Nine Inch Nails’ “Year Zero”: Album review

Now here’s something interesting. After NIN’s ‘resurgence’ of sorts on 2005’s “With Teeth” comes “Year Zero,” a concept album centering on Reznor’s critique of US government policy and a vision of a ruined world set in the near future of 2022, which seems pretty close around the corner now and nicely aligned with, say, halfway through a second term of a hypothetically catastrophically imbecilic and reckless president. Maybe Reznor knew something…

The album artwork juxtaposes a bible and a gun; a picturesque suburban town with hill-cresting church and a decrepit slum on the edge of a diseased stream in an industrial wasteland with smoke-stack factories on the horizon.

The album opens with a kind of martial beat that devolves into noise suggestive of screams and gunfire, like something from an Einstürzende Neubauten record, then progresses to the powerful and catchy “The Beginning of the End” which gains momentum and force as it develops the opening frames of the picture of a society sliding into annihilation.

“Survivalism” rockets along with a brusque fist-in-the-face pace, the unapologetic narrator-singer justifying the senseless depletion and harvesting of mother nature.

“The Good Soldier” could almost be a U2 song except for the fact it’s talking about a bombed out urban war-zone littered with corpses, and could be understood as a kind of “Masters of War” for the post-grunge generation.

“Vessel” and “Me, I’m Not” could just as easily be about addiction as a way to hide from reality and pain as they could be about Western society’s addiction to consumerism, entertainment, comfort and avoidance of reality. Either way, “Year Zero” is about the inevitable crash and come-down, the terrible hangover when the rent comes due.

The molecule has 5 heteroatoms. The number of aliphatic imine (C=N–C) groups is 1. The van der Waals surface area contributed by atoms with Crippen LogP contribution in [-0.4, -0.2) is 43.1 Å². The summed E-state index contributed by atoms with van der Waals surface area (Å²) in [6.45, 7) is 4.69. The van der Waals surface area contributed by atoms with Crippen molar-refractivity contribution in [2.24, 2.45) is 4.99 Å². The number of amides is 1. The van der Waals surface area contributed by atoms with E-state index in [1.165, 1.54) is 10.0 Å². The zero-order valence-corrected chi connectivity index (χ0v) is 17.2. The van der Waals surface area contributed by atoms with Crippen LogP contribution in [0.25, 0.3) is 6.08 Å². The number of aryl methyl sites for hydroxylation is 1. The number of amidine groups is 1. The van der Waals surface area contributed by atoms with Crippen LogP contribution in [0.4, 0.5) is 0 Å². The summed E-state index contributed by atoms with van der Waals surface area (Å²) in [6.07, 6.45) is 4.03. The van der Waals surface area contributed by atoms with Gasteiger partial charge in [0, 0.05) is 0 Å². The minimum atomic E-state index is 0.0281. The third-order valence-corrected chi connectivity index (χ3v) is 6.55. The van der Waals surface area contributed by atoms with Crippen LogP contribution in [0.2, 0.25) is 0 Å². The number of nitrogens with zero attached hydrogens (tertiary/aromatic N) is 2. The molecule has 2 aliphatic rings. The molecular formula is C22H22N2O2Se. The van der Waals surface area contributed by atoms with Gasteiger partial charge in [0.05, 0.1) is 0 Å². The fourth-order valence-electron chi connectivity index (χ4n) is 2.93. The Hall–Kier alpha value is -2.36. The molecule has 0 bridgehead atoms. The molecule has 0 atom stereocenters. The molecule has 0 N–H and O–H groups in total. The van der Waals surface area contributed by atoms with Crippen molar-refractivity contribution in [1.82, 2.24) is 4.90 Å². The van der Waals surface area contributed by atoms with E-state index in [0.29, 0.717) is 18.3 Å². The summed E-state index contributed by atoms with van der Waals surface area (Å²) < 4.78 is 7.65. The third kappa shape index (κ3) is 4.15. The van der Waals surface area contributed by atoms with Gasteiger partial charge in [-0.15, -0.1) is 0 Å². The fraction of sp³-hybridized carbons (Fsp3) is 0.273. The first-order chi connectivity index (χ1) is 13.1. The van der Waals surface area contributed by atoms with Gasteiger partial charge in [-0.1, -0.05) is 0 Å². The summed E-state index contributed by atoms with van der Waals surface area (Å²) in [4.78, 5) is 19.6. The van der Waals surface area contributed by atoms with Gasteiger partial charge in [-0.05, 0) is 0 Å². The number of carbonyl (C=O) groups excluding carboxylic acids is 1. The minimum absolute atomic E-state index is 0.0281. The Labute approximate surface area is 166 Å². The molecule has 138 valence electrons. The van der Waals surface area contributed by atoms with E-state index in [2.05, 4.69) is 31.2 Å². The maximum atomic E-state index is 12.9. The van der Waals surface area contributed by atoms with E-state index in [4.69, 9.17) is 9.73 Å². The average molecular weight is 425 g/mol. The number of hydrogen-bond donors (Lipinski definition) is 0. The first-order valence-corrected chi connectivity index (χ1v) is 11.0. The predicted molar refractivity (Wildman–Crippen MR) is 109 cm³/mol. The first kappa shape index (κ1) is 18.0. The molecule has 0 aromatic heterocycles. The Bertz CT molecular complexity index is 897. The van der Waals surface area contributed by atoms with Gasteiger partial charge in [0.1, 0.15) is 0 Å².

“Capital G” is somewhat terrifying in its prescience, given all this dangerous juvenile talk of buttons this week: “I pushed a button and elected him to office and he pushed a button and it dropped a bomb.” The track marches arrogantly like a brazen distorted Goldfrapp hit.

“My Violent Heart” seems a mix of apology for human flaws, self-denigration for those same flaws, and a sneering domineering superiority.

“The Warning” suggests themes of condemnation and judgment of a society intent on short-term satisfaction at the cost of its own damnation, and the promise that “We have come to intervene / You will change your ways and you will make amends / Or we will wipe this place clean” could be the guiding reset of ancient alien guardians, the war cry of rising militias, or the patriarchal vengeance of old testament gods. While the guitar work here is not a million miles away from typical Reznor signature style, it’s illustrative of this album’s tonal qualities in that, familiar though it may be in some respects, it’s still fresh, new-sounding, and incredibly tasty.

I said earlier that “The Good Soldier” could almost be a U2 song, and here we have another Bono-esque number: compare “God Given” and its vocal meter, rhythm and tone with U2’s “Elevation.” It’s actually striking. Though Bono does not opt to sing industrially charged numbers in the fictional narrative voice of a racist and puritanical christian zealot.

“Meet Your Master” continues the album’s recurring theme of revolution and insurgence:

“We’ve heard enough from you now
We’ve heard everything
We’re going to play a new game
You’ll put on this blindfold
You’ll do what we tell you
You’ll do as you’re told
Used to be the leader
Now comes the time to serve
Maybe we show some mercy
Maybe you get what you deserve


Come on down my friend
It’s time to meet your master